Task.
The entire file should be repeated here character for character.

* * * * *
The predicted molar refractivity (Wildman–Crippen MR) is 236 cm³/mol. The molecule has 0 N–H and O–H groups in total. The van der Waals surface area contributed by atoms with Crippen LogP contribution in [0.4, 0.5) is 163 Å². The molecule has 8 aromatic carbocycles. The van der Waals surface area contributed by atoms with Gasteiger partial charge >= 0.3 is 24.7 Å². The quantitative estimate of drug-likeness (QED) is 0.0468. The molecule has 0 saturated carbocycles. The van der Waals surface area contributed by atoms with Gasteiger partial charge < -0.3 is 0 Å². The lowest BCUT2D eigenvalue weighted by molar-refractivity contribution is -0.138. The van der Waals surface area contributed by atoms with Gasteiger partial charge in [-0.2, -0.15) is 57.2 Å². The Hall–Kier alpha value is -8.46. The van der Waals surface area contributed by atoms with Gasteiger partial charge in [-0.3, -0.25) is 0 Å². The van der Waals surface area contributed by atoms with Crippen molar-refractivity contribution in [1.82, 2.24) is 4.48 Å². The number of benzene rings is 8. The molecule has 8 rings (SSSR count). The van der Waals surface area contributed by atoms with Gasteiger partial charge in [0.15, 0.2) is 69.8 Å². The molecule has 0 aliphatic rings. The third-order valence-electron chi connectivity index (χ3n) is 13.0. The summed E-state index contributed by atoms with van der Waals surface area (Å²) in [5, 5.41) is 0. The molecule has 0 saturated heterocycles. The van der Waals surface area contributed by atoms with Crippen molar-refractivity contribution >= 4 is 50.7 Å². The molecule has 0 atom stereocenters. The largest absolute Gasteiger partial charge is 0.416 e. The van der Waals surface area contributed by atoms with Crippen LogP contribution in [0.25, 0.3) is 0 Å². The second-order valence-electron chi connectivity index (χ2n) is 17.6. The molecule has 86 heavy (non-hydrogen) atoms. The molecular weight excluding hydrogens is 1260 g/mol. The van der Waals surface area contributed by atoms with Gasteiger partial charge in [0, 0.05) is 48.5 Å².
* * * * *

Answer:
The predicted molar refractivity (Wildman–Crippen MR) is 236 cm³/mol. The molecule has 0 N–H and O–H groups in total. The van der Waals surface area contributed by atoms with Crippen LogP contribution in [0.4, 0.5) is 163 Å². The molecule has 8 aromatic carbocycles. The van der Waals surface area contributed by atoms with Gasteiger partial charge >= 0.3 is 24.7 Å². The quantitative estimate of drug-likeness (QED) is 0.0468. The molecule has 0 saturated carbocycles. The van der Waals surface area contributed by atoms with Gasteiger partial charge < -0.3 is 0 Å². The lowest BCUT2D eigenvalue weighted by molar-refractivity contribution is -0.138. The van der Waals surface area contributed by atoms with Gasteiger partial charge in [-0.2, -0.15) is 57.2 Å². The Hall–Kier alpha value is -8.46. The van der Waals surface area contributed by atoms with Gasteiger partial charge in [-0.3, -0.25) is 0 Å². The van der Waals surface area contributed by atoms with Crippen molar-refractivity contribution in [1.82, 2.24) is 4.48 Å². The number of benzene rings is 8. The molecule has 8 rings (SSSR count). The van der Waals surface area contributed by atoms with Gasteiger partial charge in [0.15, 0.2) is 69.8 Å². The molecule has 0 aliphatic rings. The third-order valence-electron chi connectivity index (χ3n) is 13.0. The summed E-state index contributed by atoms with van der Waals surface area (Å²) in [5, 5.41) is 0. The molecule has 0 saturated heterocycles. The van der Waals surface area contributed by atoms with Crippen molar-refractivity contribution >= 4 is 50.7 Å². The molecule has 0 atom stereocenters. The largest absolute Gasteiger partial charge is 0.416 e. The van der Waals surface area contributed by atoms with Crippen LogP contribution in [0.25, 0.3) is 0 Å². The second-order valence-electron chi connectivity index (χ2n) is 17.6. The molecule has 86 heavy (non-hydrogen) atoms. The molecular weight excluding hydrogens is 1260 g/mol. The van der Waals surface area contributed by atoms with Gasteiger partial charge in [0, 0.05) is 48.5 Å².